May 25, 2018
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Arizona church offers sanctuary to undocumented migrant facing deportation

Amelia Martinez of Oracle holds up a sign as she and members of her family gather in support of undocumented immigrants in Oracle, Arizona July 15, 2014. In a scene reminiscent of similar protests in California, about 65 demonstrators gathered against the arrival of undocumented immigrants near the small town of Oracle. They complained that the federal government's response to a surge of new arrivals from Central America was putting their communities at risk.
By Brad Poole, Reuters

TUCSON, Arizona — For the second time since May, an Arizona Presbyterian church with a long history of sheltering Central American refugees is offering sanctuary to an undocumented immigrant facing deportation, its pastor said on Monday.

Tucson’s Southside Presbyterian Church will protect local housekeeper Rosa Imelda Robles Loreto unless Immigration and Customs Enforcement stalls or cancels her deportation by Friday, when she is due to be returned to her native Mexico, said Pastor Alison Harrington.

“She owns a house. She’s a taxpaying member of the community. She has two beautiful boys and a loving husband. She has no criminal history,” Harrington said.

“Her goal is to stay with her family,” she said.

Loreto came to Tucson in 1999, only returning to Mexico to have her two sons. Her husband and children, who are also undocumented, are not targeted for deportation, Harrington said.

She said the church chose Loreto because she is a good example of a category of undocumented immigrant specifically made a low priority in a 2011 memo issued by former Immigration and Customs Enforcement Director John Morton.

In the memo, Morton offered field offices guidance in the use of “prosecutorial discretion” in pursuing immigration cases.

It includes a list of attributes, including long-standing community ties, being a caretaker for minors and lack of criminal history, which makes a case a low priority.

Immigration and Customs Enforcement spokeswoman Amber Cargile in Phoenix said the agency is conducting a comprehensive review of Loreto’s case “to determine appropriate next steps.”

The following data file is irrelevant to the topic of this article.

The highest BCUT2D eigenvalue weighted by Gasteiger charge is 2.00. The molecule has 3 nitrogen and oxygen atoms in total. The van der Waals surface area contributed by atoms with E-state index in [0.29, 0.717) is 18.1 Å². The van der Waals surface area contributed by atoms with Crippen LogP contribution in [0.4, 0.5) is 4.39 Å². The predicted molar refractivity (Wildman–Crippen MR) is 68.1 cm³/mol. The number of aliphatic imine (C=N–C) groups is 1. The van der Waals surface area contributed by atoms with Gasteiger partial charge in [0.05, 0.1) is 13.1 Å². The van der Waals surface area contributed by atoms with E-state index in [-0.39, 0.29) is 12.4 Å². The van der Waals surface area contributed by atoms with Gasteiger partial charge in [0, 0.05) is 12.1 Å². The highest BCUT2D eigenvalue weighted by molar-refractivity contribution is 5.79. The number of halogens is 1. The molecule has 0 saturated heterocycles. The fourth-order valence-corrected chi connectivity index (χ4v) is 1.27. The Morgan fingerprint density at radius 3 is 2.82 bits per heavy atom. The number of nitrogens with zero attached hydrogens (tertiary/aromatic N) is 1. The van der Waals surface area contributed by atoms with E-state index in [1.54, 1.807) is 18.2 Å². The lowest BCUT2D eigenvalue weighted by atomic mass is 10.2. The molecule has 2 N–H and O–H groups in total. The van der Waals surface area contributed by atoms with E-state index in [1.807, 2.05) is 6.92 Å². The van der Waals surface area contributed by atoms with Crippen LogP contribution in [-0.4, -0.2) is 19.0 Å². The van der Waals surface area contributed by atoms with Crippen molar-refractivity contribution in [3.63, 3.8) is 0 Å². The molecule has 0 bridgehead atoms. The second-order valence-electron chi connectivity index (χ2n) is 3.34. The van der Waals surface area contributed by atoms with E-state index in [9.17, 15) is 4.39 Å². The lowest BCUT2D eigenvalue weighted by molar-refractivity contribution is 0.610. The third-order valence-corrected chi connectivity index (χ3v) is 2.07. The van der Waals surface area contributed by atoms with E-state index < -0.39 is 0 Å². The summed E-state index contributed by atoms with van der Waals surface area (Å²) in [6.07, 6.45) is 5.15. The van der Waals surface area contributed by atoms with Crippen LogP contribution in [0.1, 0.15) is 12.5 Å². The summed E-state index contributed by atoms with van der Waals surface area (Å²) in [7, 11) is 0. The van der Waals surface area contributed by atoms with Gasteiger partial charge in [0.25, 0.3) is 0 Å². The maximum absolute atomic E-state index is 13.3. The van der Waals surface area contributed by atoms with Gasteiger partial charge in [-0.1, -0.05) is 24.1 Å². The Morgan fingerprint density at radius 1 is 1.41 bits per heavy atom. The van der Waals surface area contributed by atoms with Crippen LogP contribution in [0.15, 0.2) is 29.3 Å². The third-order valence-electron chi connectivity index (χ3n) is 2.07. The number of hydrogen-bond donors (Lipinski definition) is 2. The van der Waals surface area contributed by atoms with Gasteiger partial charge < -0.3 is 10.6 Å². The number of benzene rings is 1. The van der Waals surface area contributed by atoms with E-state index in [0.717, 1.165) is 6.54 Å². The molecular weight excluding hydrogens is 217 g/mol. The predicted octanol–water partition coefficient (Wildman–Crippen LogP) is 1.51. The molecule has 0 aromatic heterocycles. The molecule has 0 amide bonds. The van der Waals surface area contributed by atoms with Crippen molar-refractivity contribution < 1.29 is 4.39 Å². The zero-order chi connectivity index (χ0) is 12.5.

Typically, Immigration and Customs Enforcement will not intervene when an immigrant accepts church sanctuary, unless there is a threat to national security or public safety, as in the case of a wanted criminal suspect.

It is also unlikely Immigration and Customs Enforcement would arrest Loreto at her home, if she is a low-priority case.

But should the date of the deportation order pass and Loreto be caught in a traffic stop or otherwise identified by law enforcement, she would be taken into custody.

In May and June, Southside Presbyterian sheltered Mexican immigrant Daniel Noyoy Ruiz, 36, for 26 days until Immigration and Customs Enforcement offered a one-year stay of his deportation. That sanctuary was the first offered by the church in three decades.

In the 1980s, its pastor John Fife co-founded the Sanctuary Movement, in which churches nationwide sheltered immigrants from El Salvador and Guatemala, which were convulsed by political upheavals that saw some people fleeing death squads.

Fife was eventually convicted of immigration law violations and sentenced to probation.

He later retired and helped found No More Deaths, an immigrant-advocacy group focusing on the desert Southwest.

Loreto was unavailable for comment Monday.


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